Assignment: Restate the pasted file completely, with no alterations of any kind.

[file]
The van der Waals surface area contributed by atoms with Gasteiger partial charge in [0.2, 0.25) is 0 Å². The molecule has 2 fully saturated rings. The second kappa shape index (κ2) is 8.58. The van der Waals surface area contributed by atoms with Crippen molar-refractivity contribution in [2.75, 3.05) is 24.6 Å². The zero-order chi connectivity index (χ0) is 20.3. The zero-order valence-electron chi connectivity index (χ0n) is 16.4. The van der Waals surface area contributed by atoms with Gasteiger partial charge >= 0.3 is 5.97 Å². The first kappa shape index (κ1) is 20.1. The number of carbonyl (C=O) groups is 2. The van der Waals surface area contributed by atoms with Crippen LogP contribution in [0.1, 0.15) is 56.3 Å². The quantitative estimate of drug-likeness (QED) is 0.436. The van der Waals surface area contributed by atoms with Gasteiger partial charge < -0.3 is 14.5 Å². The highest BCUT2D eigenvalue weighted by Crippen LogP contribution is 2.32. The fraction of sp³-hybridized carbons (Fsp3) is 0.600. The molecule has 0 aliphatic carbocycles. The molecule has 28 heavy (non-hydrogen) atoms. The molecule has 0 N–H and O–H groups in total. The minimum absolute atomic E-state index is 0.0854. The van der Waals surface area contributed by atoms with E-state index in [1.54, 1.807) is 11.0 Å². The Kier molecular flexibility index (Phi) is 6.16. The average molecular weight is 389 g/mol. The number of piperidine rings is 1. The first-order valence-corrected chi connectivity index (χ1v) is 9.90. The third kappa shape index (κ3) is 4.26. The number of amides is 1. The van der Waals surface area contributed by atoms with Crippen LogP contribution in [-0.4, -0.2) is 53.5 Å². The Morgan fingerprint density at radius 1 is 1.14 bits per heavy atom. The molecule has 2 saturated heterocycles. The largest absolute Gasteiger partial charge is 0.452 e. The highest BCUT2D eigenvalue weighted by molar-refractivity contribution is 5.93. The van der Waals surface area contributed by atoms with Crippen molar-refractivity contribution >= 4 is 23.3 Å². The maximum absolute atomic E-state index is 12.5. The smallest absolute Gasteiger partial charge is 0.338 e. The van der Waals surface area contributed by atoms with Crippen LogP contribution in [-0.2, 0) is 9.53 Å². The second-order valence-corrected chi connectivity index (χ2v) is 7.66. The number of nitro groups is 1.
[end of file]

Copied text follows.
The van der Waals surface area contributed by atoms with Gasteiger partial charge in [0.2, 0.25) is 0 Å². The molecule has 2 fully saturated rings. The second kappa shape index (κ2) is 8.58. The van der Waals surface area contributed by atoms with Crippen molar-refractivity contribution in [2.75, 3.05) is 24.6 Å². The zero-order chi connectivity index (χ0) is 20.3. The zero-order valence-electron chi connectivity index (χ0n) is 16.4. The van der Waals surface area contributed by atoms with Gasteiger partial charge >= 0.3 is 5.97 Å². The first kappa shape index (κ1) is 20.1. The number of carbonyl (C=O) groups is 2. The van der Waals surface area contributed by atoms with Crippen LogP contribution in [0.1, 0.15) is 56.3 Å². The quantitative estimate of drug-likeness (QED) is 0.436. The van der Waals surface area contributed by atoms with Gasteiger partial charge < -0.3 is 14.5 Å². The highest BCUT2D eigenvalue weighted by Crippen LogP contribution is 2.32. The fraction of sp³-hybridized carbons (Fsp3) is 0.600. The molecule has 0 aliphatic carbocycles. The molecule has 28 heavy (non-hydrogen) atoms. The molecule has 0 N–H and O–H groups in total. The minimum absolute atomic E-state index is 0.0854. The van der Waals surface area contributed by atoms with E-state index in [1.54, 1.807) is 11.0 Å². The Kier molecular flexibility index (Phi) is 6.16. The average molecular weight is 389 g/mol. The number of piperidine rings is 1. The first-order valence-corrected chi connectivity index (χ1v) is 9.90. The third kappa shape index (κ3) is 4.26. The number of amides is 1. The van der Waals surface area contributed by atoms with Crippen LogP contribution in [-0.4, -0.2) is 53.5 Å². The Morgan fingerprint density at radius 1 is 1.14 bits per heavy atom. The molecule has 2 saturated heterocycles. The largest absolute Gasteiger partial charge is 0.452 e. The highest BCUT2D eigenvalue weighted by molar-refractivity contribution is 5.93. The van der Waals surface area contributed by atoms with Crippen molar-refractivity contribution >= 4 is 23.3 Å². The maximum absolute atomic E-state index is 12.5. The smallest absolute Gasteiger partial charge is 0.338 e. The van der Waals surface area contributed by atoms with Crippen LogP contribution in [-0.2, 0) is 9.53 Å². The second-order valence-corrected chi connectivity index (χ2v) is 7.66. The number of nitro groups is 1.